The week at a glance ... United States
Los AngelesSuicide sparks teacher outrage: The city’s teachers union this week called for a boycott of the Los Angeles Times, claiming its publication of individual teacher rankings drove fifth-grade teacher Rigoberto Ruelas Jr., 39, to suicide. Ruelas’ body was found beneath a remote bridge this week, and union official Matthew Taylor said despondency over being ranked a “less effective” teacher was a contributing factor in his death. The Times offered condolences, but said “parents and the public have a right to judge the data.” L.A. schools Superintendent Ramon Cortines and teachers say the rankings, based partly on students’ standardized test scores, don’t give a fair or complete picture of teachers like Ruelas, who helped problem kids in a poor, gang-plagued, and mostly Spanish-speaking neighborhood.
AustinStudent goes on shooting spree: A quiet math major with excellent grades pulled on a dark ski mask and began spraying the University of Texas campus with bullets from an assault rifle this week, before killing himself. Colton Tooley, a sophomore described as “brilliant,” “meticulous,” and “respectful,” suddenly appeared on a campus street with an AK-47, and fired at least six shots toward a church and into the air. It was unclear, police said, if he actually shot at anyone, and no one was hurt. When police arrived, Tooley ran into a library, where he turned the weapon on himself. A relative said the family was shocked, describing Tooley as “a very smart guy” who “wouldn’t or couldn’t hurt a fly.” In 1966, the same campus was the scene of one of the nation’s worst mass shootings, when Charles Whitman shot and killed 16 people and wounded nearly three dozen.
Wisconsin and MinnesotaFloods swamp Midwest: Heavy rains deluged the Upper Midwest last week, flooding already swamped towns and displacing hundreds of residents. The rising Wisconsin River turned one neighborhood in rural Caledonia, Wis., into a virtual island. Hundreds of homes in the small towns of Owatonna, Minn., and Arcadia, Wis., were evacuated as floodwaters from smaller rivers surged through main thoroughfares. The Mississippi River was also about 4 feet above normal levels. Exhausted emergency personnel worked around the clock to deal with the flooding, and prison inmates were put to work sandbagging structures. In Northfield, Minn., officials and volunteers used nets and their hands to capture more than 100 large fish, including hefty carp, that were swimming down a sidewalk.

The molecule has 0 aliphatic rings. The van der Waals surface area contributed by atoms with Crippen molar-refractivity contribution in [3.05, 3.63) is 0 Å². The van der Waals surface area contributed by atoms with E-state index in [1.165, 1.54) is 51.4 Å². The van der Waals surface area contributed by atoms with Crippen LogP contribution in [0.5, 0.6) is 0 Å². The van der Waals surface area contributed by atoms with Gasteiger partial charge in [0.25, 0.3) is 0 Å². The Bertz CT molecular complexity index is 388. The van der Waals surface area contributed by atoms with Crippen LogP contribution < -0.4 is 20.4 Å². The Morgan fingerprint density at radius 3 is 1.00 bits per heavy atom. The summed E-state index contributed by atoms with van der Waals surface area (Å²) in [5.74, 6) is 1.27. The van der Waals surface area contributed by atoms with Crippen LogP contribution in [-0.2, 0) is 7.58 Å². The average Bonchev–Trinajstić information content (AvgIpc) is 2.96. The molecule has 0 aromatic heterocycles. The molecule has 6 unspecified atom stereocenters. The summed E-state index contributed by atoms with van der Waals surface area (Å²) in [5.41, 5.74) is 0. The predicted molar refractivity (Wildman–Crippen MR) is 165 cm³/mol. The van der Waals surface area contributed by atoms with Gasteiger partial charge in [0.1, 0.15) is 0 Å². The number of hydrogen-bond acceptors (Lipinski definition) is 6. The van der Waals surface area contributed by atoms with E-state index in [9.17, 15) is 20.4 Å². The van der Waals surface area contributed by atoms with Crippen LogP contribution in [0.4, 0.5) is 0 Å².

Jarratt, Va.Woman executed: Virginia executed 41-year-old Teresa Lewis last week, despite pleas to spare her on the grounds that she was mentally deficient. She was the first female to be executed in the U.S. in five years. Lewis was sentenced to die by lethal injection for the 2002 contract killing of her husband and stepson, after she plotted to collect a $250,000 life insurance policy. Her case drew widespread protests because a test revealed Lewis’ IQ to be 72—just two points above the standard cutoff for the mentally retarded, who cannot be executed. Her co-conspirators, who actually did the killing, were sentenced to life terms. Defense attorneys said that the co-conspirators had talked Lewis into the murder plot, quoting one of them as telling friends, “From the moment I met her I knew she was someone who could be easily manipulated.”
AtlantaPastor faces sex charges: The pastor of an African-American megachurch who has long condemned homosexuality was embroiled in scandal this week, after four men—all former members of his church—accused him of luring them into sex when they were teenagers. Bishop Eddie Long, head of the 25,000-member New Birth Missionary Baptist Church, was slapped with four lawsuits by former congregants who said he’d enticed them into secretive relationships, rewarding their complicity with cars, trips, and jewelry. From his pulpit last Sunday, Long, 57, made an ambiguous defense, saying, “I am not the man that’s being portrayed on the television,” and, “I want you to know that I am not a perfect man, but this thing I’m going to fight.” One of his accusers, Jamal Parris, said Long had been like a father to him, and that his sexualizing their relationship “hurt worse than anything I ever felt in my life.”
FloridaGay adoption ban struck down: A law banning adoptions by gay men and women was declared unconstitutional last week by a Florida appeals court. The three-judge panel found “no rational justification” for the 1977 law, which automatically excludes gays and lesbians from the pool of prospective parents, while allowing case-by-case reviews for candidates with histories of abusing or neglecting children. The court said the state provided no evidence to support the assertion that heterosexuals are better parental role models, and that all the evidence indicated that gays can be excellent parents. Florida Gov. Charlie Crist, who’d supported the ban before he left the Republican Party to run for Senate as an independent, said the statute would no longer be enforced and that the ruling marked “a great day for children.”